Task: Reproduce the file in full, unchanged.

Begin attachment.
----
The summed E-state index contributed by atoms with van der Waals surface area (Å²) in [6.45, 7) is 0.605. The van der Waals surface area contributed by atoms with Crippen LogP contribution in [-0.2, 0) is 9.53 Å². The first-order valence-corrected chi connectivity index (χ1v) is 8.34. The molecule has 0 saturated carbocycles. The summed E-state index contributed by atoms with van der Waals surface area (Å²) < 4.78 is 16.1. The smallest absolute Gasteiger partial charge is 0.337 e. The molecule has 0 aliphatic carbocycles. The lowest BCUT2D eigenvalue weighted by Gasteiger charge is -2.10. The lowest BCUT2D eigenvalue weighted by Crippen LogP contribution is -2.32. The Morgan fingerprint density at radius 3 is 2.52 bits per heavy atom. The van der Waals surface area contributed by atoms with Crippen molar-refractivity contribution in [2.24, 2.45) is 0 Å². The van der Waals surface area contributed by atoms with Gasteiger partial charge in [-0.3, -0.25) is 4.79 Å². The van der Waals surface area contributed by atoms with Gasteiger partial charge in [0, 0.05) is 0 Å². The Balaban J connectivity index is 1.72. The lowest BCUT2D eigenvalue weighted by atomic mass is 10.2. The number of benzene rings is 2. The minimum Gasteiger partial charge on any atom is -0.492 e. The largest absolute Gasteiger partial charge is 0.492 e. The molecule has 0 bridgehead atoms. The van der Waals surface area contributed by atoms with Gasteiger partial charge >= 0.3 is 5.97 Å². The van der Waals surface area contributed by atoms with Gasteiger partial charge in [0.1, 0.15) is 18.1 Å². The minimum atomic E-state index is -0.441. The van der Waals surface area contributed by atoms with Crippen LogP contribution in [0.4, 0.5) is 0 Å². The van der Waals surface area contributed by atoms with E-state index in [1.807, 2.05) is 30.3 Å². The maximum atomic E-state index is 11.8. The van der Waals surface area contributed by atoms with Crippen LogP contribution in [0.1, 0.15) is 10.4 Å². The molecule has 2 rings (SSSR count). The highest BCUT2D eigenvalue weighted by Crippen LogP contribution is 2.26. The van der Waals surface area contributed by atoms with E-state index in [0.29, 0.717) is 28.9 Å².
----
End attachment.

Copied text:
The summed E-state index contributed by atoms with van der Waals surface area (Å²) in [6.45, 7) is 0.605. The van der Waals surface area contributed by atoms with Crippen LogP contribution in [-0.2, 0) is 9.53 Å². The first-order valence-corrected chi connectivity index (χ1v) is 8.34. The molecule has 0 saturated carbocycles. The summed E-state index contributed by atoms with van der Waals surface area (Å²) < 4.78 is 16.1. The smallest absolute Gasteiger partial charge is 0.337 e. The molecule has 0 aliphatic carbocycles. The lowest BCUT2D eigenvalue weighted by Gasteiger charge is -2.10. The lowest BCUT2D eigenvalue weighted by Crippen LogP contribution is -2.32. The Morgan fingerprint density at radius 3 is 2.52 bits per heavy atom. The van der Waals surface area contributed by atoms with Crippen molar-refractivity contribution in [2.24, 2.45) is 0 Å². The van der Waals surface area contributed by atoms with Gasteiger partial charge in [-0.3, -0.25) is 4.79 Å². The van der Waals surface area contributed by atoms with Gasteiger partial charge in [0, 0.05) is 0 Å². The Balaban J connectivity index is 1.72. The lowest BCUT2D eigenvalue weighted by atomic mass is 10.2. The number of benzene rings is 2. The minimum Gasteiger partial charge on any atom is -0.492 e. The largest absolute Gasteiger partial charge is 0.492 e. The molecule has 0 bridgehead atoms. The van der Waals surface area contributed by atoms with Gasteiger partial charge >= 0.3 is 5.97 Å². The van der Waals surface area contributed by atoms with Gasteiger partial charge in [0.1, 0.15) is 18.1 Å². The minimum atomic E-state index is -0.441. The van der Waals surface area contributed by atoms with Crippen LogP contribution in [0.4, 0.5) is 0 Å². The van der Waals surface area contributed by atoms with E-state index in [1.807, 2.05) is 30.3 Å². The maximum atomic E-state index is 11.8. The van der Waals surface area contributed by atoms with Crippen LogP contribution in [0.1, 0.15) is 10.4 Å². The molecule has 2 rings (SSSR count). The highest BCUT2D eigenvalue weighted by Crippen LogP contribution is 2.26. The van der Waals surface area contributed by atoms with E-state index in [0.29, 0.717) is 28.9 Å².